Our diorama depicting the harsh reality of slave labor--teenage girls and a boy digging frozen clay in a snowstorm to make the cellar of a great mansion--might stir a sense of injustice in our modern breasts and inspire us to wonder what the young Jefferson might have thought about this scene.
Perhaps we think we know the answers: he inherited slavery; it was the accepted system; he believed that black people were inferior; it was impossible to get anything done in Virginia without slaves. Attempting to quiet debate on this vexing, politically charged subject, Dinesh D'Souza echoes this sentiment when he writes, "Jefferson and the founders faced two profound obstacles. The first was that virtually all of them recognized the degraded condition of blacks in America and understood it posed a formidable hurdle to granting blacks the rights of citizenship."23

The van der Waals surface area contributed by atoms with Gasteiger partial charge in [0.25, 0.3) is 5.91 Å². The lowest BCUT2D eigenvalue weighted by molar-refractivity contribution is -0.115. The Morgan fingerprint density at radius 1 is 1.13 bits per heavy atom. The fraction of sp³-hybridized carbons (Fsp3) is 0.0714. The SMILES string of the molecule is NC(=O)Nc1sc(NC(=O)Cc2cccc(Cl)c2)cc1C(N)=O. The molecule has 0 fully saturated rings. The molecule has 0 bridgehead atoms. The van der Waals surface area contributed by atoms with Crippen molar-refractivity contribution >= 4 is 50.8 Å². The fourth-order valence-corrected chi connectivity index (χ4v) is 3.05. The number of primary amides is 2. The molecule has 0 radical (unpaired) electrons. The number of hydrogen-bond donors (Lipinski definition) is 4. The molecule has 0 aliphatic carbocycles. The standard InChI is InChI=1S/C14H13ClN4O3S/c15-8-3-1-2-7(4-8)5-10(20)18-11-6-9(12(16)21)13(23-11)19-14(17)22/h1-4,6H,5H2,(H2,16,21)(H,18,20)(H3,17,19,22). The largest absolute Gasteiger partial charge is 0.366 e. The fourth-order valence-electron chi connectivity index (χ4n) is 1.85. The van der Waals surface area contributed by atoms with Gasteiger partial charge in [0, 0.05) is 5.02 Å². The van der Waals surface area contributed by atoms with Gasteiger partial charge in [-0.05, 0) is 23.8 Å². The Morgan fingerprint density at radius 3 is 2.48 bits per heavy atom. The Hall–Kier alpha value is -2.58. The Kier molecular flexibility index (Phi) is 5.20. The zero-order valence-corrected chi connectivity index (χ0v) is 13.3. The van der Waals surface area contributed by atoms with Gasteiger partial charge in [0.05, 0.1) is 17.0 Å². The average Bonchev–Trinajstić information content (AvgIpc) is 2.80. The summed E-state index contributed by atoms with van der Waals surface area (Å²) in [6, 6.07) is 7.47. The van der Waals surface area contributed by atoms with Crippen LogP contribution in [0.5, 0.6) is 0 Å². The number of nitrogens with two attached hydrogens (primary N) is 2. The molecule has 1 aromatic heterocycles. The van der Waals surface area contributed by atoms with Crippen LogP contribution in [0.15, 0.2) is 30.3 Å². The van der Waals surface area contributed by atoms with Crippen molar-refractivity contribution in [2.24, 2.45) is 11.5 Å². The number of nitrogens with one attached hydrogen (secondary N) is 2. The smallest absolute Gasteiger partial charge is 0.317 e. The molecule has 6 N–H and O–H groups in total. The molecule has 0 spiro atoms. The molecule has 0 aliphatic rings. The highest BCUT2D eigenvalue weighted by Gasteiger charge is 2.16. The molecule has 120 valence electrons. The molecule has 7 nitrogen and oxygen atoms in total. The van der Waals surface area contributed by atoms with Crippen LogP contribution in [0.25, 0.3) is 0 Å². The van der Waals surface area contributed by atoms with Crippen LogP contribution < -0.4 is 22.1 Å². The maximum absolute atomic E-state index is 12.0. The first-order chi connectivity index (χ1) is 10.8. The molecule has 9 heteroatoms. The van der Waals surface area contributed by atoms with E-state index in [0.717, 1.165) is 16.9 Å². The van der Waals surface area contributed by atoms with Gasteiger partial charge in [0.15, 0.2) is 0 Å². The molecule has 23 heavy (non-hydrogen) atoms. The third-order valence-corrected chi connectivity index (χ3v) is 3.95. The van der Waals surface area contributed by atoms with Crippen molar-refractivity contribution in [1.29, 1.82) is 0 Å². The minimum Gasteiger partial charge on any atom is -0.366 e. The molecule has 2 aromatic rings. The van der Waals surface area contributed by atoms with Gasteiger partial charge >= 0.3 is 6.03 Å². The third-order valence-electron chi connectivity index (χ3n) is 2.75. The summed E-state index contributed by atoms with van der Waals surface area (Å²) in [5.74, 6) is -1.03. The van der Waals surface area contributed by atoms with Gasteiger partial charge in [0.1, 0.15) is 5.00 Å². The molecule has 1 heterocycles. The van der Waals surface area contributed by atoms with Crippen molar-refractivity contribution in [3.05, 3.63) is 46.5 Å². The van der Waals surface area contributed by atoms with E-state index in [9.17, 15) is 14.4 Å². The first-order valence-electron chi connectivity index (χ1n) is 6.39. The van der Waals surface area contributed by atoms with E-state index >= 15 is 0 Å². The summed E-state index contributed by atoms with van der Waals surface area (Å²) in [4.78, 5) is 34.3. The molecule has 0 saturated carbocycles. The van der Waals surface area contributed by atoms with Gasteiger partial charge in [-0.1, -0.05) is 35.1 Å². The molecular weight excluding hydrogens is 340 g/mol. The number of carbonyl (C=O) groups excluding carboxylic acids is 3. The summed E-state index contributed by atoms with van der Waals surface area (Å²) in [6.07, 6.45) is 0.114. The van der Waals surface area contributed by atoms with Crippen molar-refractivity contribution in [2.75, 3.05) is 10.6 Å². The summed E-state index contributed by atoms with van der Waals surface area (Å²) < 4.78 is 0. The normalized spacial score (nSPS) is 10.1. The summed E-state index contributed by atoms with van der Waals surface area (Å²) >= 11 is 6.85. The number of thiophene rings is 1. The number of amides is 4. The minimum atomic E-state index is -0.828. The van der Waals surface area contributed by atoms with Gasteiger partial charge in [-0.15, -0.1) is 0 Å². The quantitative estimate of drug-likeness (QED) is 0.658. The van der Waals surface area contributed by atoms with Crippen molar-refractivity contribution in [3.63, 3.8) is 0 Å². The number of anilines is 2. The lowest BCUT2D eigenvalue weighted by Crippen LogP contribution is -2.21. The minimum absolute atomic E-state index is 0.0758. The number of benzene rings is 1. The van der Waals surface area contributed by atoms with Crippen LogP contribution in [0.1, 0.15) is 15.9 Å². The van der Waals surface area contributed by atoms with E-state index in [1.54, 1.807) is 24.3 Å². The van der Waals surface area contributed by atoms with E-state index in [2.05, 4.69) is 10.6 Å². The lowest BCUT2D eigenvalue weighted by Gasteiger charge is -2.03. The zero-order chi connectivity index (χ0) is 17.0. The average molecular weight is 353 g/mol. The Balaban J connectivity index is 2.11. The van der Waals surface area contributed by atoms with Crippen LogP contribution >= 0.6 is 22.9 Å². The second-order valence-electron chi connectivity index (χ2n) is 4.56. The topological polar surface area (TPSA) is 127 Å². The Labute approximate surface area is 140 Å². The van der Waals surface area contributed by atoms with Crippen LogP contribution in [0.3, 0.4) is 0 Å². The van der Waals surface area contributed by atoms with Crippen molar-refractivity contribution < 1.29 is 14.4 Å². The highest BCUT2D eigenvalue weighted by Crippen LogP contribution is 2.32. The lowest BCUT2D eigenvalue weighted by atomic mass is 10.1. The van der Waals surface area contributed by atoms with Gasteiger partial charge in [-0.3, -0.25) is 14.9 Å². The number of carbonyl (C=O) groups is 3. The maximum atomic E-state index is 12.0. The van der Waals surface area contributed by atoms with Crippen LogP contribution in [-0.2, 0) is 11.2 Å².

But if we push an imaginary button on our imaginary diorama, we will hear a voice-over narration in Jefferson's own words. After describing the work in his notebook, he wrote down a verse from Alexander Pope expressing his own condition: "Let day improve on day, and year on year; / Without a pain, a trouble, or a fear." So it might seem that D'Souza was right, that Jefferson had no moral qualms about what he saw. But the voice-over continues: after copying Pope's optimistic, forward-looking verse, Jefferson wrote an aphorism in Latin--"Fiat justitia, ruet coelum"--"Let there be justice, even if the sky falls."24 Years later he would call this his guiding maxim.